‘Twin Peaks’ Recap: Episode 13


By Eric Ashley (@flapjackashley)
We’re getting down to crunch time in Twin Peaks land, with only five hours left, and the clock is ticking. Live time period viewership of the season has dipped to around 200,000, which is very low, even for pay cable. It adds some thanks to DVR and streaming, but it still has to be a disappointment. Game of Thrones, for instance, averages over nine million viewers (live time period) on HBO.
But Twin Peaks just keeps chugging along, for better or worse. So let’s dig into this episode, which is called:

What Story is That, Charlie?

While watching her son play on the newly installed playground equipment bought by the gleeful Mitchum brothers, Janey-E (Naomi Watts) professes her love for Dougie (Kyle MacLachlan) in a particularly tender scene. I never really thought of this before, but when/if Agent Cooper does indeed comeback, where does that leave Dougie’s family and coworkers who love him?
Doppelganger Cooper walks into a trap set by Ray, the guy who double crossed him after breaking him out of prison a few weeks ago. Ray’s band of baddies include Rezo (Derek Mears, who horror fans will recognize from playing Jason in the Friday the 13th remake), who challenged Evil Coop to an arm wrestling match – with Ray’s livelihood on the line. Evil Coop has no problem in beating Rezo after creepily showing no effort at all, asking Rezo if his arm hurt when they bend that way – subtly referencing Laura Palmer’s famous Black Lodge quote “Sometimes my arms bend back.” Rezo is defeated and Evil Coop literally punches his face in. Ray is left alone with him, reveals that he has the Blue Ring that was once Laura’s, and tells Evil Coop that he knows who he is. They talk a bit about Major Briggs, and Ray says that it was Phillip Jeffries (David Bowie) who gave him the orders to kill Evil Coop. Giving the mystery coordinates to him, Ray is shot in the head in mid-sentence. The rest of the bad guys are watching on the security camera’s big screen, and one of them is, fittingly, Richard Horne.
Hutch (Tim Roth) and Chantel (Jennifer Jason Leigh) are driving through Utah. Chantel makes some remarks about Utah and Mormons, and how they don’t drink coffee or coke, and abstain from sex until marriage. Hutch then says, “Yeah, but once they get married, don’t they have like eight to ten wives?”

Time Warp

It’s amazing how things in Twin Peaks just don’t change in over two decades. Big Ed (Everett McGill) is sharing a table at the Double R with Norma (Peggy Lipton), still pining after her all these years later. Deputy Bobby Briggs (Dana Ashbrook) comes in, looking for Shelly (Madchen Amick). Both lonely hearts are disappointed as Shelly isn’t there, and Norma’s new beau comes in. Broken hearts, indeed.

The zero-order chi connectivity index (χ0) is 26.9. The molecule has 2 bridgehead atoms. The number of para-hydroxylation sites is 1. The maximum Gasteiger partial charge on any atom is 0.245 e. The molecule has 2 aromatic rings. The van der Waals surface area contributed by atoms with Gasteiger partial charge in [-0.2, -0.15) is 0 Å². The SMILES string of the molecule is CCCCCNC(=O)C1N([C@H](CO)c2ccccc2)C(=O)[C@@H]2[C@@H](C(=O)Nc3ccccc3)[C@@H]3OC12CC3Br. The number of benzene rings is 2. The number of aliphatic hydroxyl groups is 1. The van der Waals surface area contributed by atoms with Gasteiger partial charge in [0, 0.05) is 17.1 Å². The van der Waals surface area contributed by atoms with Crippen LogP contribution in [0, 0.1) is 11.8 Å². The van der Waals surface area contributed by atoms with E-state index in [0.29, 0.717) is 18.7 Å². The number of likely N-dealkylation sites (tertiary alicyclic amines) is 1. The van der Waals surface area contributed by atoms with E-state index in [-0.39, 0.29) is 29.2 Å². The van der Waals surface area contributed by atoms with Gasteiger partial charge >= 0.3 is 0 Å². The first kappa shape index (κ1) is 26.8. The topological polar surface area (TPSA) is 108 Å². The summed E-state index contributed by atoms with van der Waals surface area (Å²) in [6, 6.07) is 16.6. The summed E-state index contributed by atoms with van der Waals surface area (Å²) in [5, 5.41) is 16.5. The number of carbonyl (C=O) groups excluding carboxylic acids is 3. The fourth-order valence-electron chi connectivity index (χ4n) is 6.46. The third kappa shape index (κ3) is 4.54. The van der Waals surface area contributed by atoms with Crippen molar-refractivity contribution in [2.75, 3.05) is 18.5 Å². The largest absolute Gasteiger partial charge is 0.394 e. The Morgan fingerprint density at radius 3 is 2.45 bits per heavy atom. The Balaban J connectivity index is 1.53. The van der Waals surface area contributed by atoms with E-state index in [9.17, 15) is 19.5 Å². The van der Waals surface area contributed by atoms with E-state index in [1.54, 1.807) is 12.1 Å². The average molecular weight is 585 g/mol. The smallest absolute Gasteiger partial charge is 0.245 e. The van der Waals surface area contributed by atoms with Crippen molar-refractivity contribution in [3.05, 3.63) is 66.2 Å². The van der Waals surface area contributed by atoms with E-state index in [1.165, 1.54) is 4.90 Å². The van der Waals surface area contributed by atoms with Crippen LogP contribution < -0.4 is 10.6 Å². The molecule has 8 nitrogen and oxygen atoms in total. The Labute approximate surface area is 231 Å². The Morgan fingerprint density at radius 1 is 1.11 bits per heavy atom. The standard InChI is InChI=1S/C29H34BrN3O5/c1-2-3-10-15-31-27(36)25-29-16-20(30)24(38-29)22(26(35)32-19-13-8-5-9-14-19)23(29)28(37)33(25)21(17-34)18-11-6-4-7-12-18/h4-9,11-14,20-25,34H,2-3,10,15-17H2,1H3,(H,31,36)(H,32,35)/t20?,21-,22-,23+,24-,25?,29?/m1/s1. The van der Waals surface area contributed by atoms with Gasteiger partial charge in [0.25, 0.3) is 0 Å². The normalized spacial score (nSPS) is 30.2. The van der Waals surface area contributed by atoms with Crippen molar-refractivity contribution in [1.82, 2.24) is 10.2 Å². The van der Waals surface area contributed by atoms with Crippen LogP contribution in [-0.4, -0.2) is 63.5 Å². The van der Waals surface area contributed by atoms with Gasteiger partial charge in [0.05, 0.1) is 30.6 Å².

Sarah Palmer (Grace Zabriskie) is drinking and smoking and watching an old black and white boxing match. It’s a sad scene, but it’s more creepy than anything. I just kept looking at every inch of the screen, expecting to see something weird happen – a shadow, a noise, a glimpse of something sinister. It’s an amazing way to keep the audience on edge even in a sequence that nothing really happens. And nothing does – except the clip on the television just repeats over and over and Sarah doesn’t seem to notice. Of course, I probably wouldn’t notice either if I were as loaded as her.
On thing that has changed is Audrey Horne (Sherilyn Fenn), who is still arguing with her husband Charlie about characters we don’t know. In Week Two of “WTF are you talking about Audrey?”, she is ranting like a lunatic, and says that she feels like she isn’t herself anymore. She doesn’t even know where the Roadhouse is. The scene is painful to watch, not only because of Audrey’s breakdown, but Charlie’s cold dialogue line, saying to her “Now, are you going to stop playing games or do I have to end your story, too?” What?
James (James Marshall) makes his first appearance in the show since way back in hour two when Shelly said that “James has always been cool”, which is explicitly false. He is the Roadhouse’s featured performer and does a reprise of “Just You”, the horrible song that he, Donna Hayward (Lara Flynn Boyle) and Maddy Ferguson (Sheryl Lee) recorded in the second episode of season two. It’s just as ridiculous here, and I think they are even using the same audio track with the hilariously high pitched singing vocals. His two brunette backup singers even look a little like Donna and Maddy. Some girl in the crowd is moved to tears, and she’s not the only one – although I was in tears for probably not the same reason.
But the credits don’t roll there. Instead, they start over a silent scene of Big Ed drinking out of a Double R to Go cup, wistfully thinking of Norma. The credits begin over his shoulder as he quietly and sadly stares out the window. It’s perhaps the saddest end credit scene of the season so far.